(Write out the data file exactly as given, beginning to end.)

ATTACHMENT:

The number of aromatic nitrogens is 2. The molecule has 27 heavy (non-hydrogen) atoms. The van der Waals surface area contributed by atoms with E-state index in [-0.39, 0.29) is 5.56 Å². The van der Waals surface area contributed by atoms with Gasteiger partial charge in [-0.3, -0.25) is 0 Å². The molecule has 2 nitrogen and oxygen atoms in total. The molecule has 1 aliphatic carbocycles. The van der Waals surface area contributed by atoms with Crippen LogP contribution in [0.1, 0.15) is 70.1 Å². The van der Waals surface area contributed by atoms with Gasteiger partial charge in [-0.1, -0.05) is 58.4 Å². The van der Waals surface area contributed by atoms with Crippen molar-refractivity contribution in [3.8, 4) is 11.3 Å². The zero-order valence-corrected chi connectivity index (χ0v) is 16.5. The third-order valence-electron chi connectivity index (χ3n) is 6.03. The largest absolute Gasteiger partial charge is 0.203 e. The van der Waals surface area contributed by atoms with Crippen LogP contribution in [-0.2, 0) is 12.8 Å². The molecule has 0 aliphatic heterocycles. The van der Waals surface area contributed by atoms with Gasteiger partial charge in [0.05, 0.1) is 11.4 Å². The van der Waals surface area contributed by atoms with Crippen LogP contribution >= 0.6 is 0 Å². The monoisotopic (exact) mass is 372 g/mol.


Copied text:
The number of aromatic nitrogens is 2. The molecule has 27 heavy (non-hydrogen) atoms. The van der Waals surface area contributed by atoms with E-state index in [-0.39, 0.29) is 5.56 Å². The van der Waals surface area contributed by atoms with Gasteiger partial charge in [-0.3, -0.25) is 0 Å². The molecule has 2 nitrogen and oxygen atoms in total. The molecule has 1 aliphatic carbocycles. The van der Waals surface area contributed by atoms with Crippen LogP contribution in [0.1, 0.15) is 70.1 Å². The van der Waals surface area contributed by atoms with Gasteiger partial charge in [-0.1, -0.05) is 58.4 Å². The van der Waals surface area contributed by atoms with Crippen molar-refractivity contribution in [3.8, 4) is 11.3 Å². The zero-order valence-corrected chi connectivity index (χ0v) is 16.5. The third-order valence-electron chi connectivity index (χ3n) is 6.03. The largest absolute Gasteiger partial charge is 0.203 e. The van der Waals surface area contributed by atoms with Crippen LogP contribution in [-0.2, 0) is 12.8 Å². The molecule has 0 aliphatic heterocycles. The van der Waals surface area contributed by atoms with Gasteiger partial charge in [0.05, 0.1) is 11.4 Å². The van der Waals surface area contributed by atoms with Crippen LogP contribution >= 0.6 is 0 Å². The monoisotopic (exact) mass is 372 g/mol.